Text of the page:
Creating Video Vignettes to Enhance Urban Design Learning

Creating Video Vignettes to Enhance Urban Design Learning

Kevin Romig (Texas State University - San Marcos, USA)
Copyright: © 2012 |Pages: 12
DOI: 10.4018/jagr.2012100107
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Most classroom instruction related to urban geography and design relies heavily on static photographic images that highlight form, but don’t necessarily engage the idea of function. Because of the relative ease of digital video editing and the portability of high-definition digital video cameras, using instructor-collected video in the classroom is less-demanding than in the past. This paper highlights how short video vignettes can better elucidate urban concepts and explains best practices in crafting educational objectives and professional video products.
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Being a photographer can easily be translated into assisting students learn to be observers of their world, which is a critical part of geographic inquiry (Gersmehl & Brown, 1992). As a geography student at universities through the 1990s, I encountered many slide shows in the classroom where the professor would explain matters like the physical landscapes of the northern Appalachian Mountains, vegetation of the Gila Semi-Desert, or the complexity of container shipping at the Port of Baltimore. The professor would weave a narrative about place, space, and nature-society relations as the slide carousel advanced. As I began to teach geographic concepts during the early 2000s, the slide projector had been replaced by PowerPoint slides where text and graphics conjoin in a less cumbersome manner. The images I would use to describe the cultural landscape of places like Los Angeles and Denver were beneficial, but had their limits. The images are frozen in time. If people are present in the scene, their actions can only be inferred from one image or a set of images. As some physical geographers have noted (Sawyer, Butler, & Curtis, 2010), the use of repeat photography is a great avenue for exploring landscape change, but what about the micro changes that happen every second within urban landscapes? The best option is to take students into the field and share the manner in which a geographer interprets the landscape, and wonderful opportunities to engage students in the field are noted within the literature (Lackstrom & Stroup, 2009; Strait, 2010). Yet, sometimes landscapes students need to experience are too far. Although photographs are very useful in engendering awareness of geographic form or the physical layout of a city (Knox & McCarthy, 2005), the idea of function can be quite nebulously be inferred by the observer. Function is defined as how people interact with urban form (Calthorpe & Fulton, 2001). How do people interact with the built environment? This depth of learning yearns for the capabilities of film.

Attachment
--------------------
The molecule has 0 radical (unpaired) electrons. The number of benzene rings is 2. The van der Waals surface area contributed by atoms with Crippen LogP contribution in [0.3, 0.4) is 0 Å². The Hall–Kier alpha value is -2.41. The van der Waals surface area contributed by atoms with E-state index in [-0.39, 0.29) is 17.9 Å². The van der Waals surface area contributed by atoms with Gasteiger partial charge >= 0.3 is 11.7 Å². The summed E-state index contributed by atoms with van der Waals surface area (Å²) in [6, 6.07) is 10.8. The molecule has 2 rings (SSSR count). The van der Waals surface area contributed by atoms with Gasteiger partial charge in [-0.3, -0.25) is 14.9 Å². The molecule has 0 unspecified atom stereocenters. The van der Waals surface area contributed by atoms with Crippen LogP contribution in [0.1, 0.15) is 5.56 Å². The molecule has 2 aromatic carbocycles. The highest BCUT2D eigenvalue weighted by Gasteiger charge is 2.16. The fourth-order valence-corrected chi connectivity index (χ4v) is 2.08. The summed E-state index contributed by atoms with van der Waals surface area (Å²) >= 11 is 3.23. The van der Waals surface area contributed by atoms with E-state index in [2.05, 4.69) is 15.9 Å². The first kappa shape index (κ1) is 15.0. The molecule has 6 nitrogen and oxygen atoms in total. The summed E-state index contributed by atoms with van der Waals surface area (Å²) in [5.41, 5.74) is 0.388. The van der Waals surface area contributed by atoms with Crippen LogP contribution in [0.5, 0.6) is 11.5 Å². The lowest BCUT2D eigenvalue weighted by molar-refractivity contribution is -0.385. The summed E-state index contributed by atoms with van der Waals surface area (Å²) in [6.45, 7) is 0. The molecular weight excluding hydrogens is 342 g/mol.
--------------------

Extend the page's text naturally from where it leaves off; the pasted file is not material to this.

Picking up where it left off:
Students in today’s classroom are expecting more media options because their lives are more significantly influenced by media of various kinds including: television, computer, music/audio devices, video games, and movies. In a 2009 study of 8-18 year olds in the United States, the Kaiser Family Foundation found that each youth, on average, engages in some form of media for 10 hours and 45 minutes each day (Kaiser Foundation, 2011). This figure has significantly risen from the 7 hours and 29 minute average in 1999. These are the students that largely populate traditional classrooms on the campus of colleges and universities. By better integrating classroom material with the cultural interests of students, instructors are more likely to find pedagogic successes. This media infiltration in the classroom cannot simply be satisfied by the use of PowerPoint presentations and animation features within that program environment. The current student population is hungering for more media and more creative forms of media within the classroom (Gardner, Jewler, & Barefoot, 2011).

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